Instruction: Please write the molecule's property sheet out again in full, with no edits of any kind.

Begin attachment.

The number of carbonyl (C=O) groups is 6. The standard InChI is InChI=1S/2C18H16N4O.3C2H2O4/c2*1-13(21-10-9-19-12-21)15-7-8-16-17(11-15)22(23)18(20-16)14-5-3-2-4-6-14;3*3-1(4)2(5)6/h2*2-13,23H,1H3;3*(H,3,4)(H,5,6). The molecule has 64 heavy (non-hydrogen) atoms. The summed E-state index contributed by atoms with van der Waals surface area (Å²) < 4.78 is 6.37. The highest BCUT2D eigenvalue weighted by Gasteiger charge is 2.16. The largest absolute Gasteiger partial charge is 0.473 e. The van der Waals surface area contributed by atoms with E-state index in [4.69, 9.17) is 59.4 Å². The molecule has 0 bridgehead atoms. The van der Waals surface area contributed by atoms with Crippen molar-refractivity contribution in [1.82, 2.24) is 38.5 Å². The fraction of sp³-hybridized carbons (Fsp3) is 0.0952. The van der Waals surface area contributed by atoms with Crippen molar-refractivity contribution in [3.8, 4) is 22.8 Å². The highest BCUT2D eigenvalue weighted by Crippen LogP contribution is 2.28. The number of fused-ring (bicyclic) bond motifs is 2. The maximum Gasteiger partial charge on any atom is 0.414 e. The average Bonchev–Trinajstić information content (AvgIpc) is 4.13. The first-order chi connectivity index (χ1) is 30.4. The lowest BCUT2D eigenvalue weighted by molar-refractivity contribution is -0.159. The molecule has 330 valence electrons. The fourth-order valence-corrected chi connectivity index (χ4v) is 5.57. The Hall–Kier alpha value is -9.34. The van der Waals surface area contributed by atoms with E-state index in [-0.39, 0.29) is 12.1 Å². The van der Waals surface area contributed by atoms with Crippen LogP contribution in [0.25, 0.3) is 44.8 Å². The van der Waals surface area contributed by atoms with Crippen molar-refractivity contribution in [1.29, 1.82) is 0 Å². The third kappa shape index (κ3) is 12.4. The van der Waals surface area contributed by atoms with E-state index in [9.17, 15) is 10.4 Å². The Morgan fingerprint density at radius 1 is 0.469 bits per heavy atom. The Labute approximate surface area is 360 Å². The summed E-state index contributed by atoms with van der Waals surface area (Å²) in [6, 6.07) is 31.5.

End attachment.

The number of carbonyl (C=O) groups is 6. The standard InChI is InChI=1S/2C18H16N4O.3C2H2O4/c2*1-13(21-10-9-19-12-21)15-7-8-16-17(11-15)22(23)18(20-16)14-5-3-2-4-6-14;3*3-1(4)2(5)6/h2*2-13,23H,1H3;3*(H,3,4)(H,5,6). The molecule has 64 heavy (non-hydrogen) atoms. The summed E-state index contributed by atoms with van der Waals surface area (Å²) < 4.78 is 6.37. The highest BCUT2D eigenvalue weighted by Gasteiger charge is 2.16. The largest absolute Gasteiger partial charge is 0.473 e. The van der Waals surface area contributed by atoms with E-state index in [4.69, 9.17) is 59.4 Å². The molecule has 0 bridgehead atoms. The van der Waals surface area contributed by atoms with Crippen molar-refractivity contribution in [1.82, 2.24) is 38.5 Å². The fraction of sp³-hybridized carbons (Fsp3) is 0.0952. The van der Waals surface area contributed by atoms with Crippen molar-refractivity contribution in [3.8, 4) is 22.8 Å². The highest BCUT2D eigenvalue weighted by Crippen LogP contribution is 2.28. The number of fused-ring (bicyclic) bond motifs is 2. The maximum Gasteiger partial charge on any atom is 0.414 e. The average Bonchev–Trinajstić information content (AvgIpc) is 4.13. The first-order chi connectivity index (χ1) is 30.4. The lowest BCUT2D eigenvalue weighted by molar-refractivity contribution is -0.159. The molecule has 330 valence electrons. The fourth-order valence-corrected chi connectivity index (χ4v) is 5.57. The Hall–Kier alpha value is -9.34. The van der Waals surface area contributed by atoms with E-state index in [-0.39, 0.29) is 12.1 Å². The van der Waals surface area contributed by atoms with Crippen LogP contribution in [0.25, 0.3) is 44.8 Å². The van der Waals surface area contributed by atoms with Crippen molar-refractivity contribution in [1.29, 1.82) is 0 Å². The third kappa shape index (κ3) is 12.4. The van der Waals surface area contributed by atoms with E-state index in [9.17, 15) is 10.4 Å². The Morgan fingerprint density at radius 1 is 0.469 bits per heavy atom. The Labute approximate surface area is 360 Å². The summed E-state index contributed by atoms with van der Waals surface area (Å²) in [6, 6.07) is 31.5.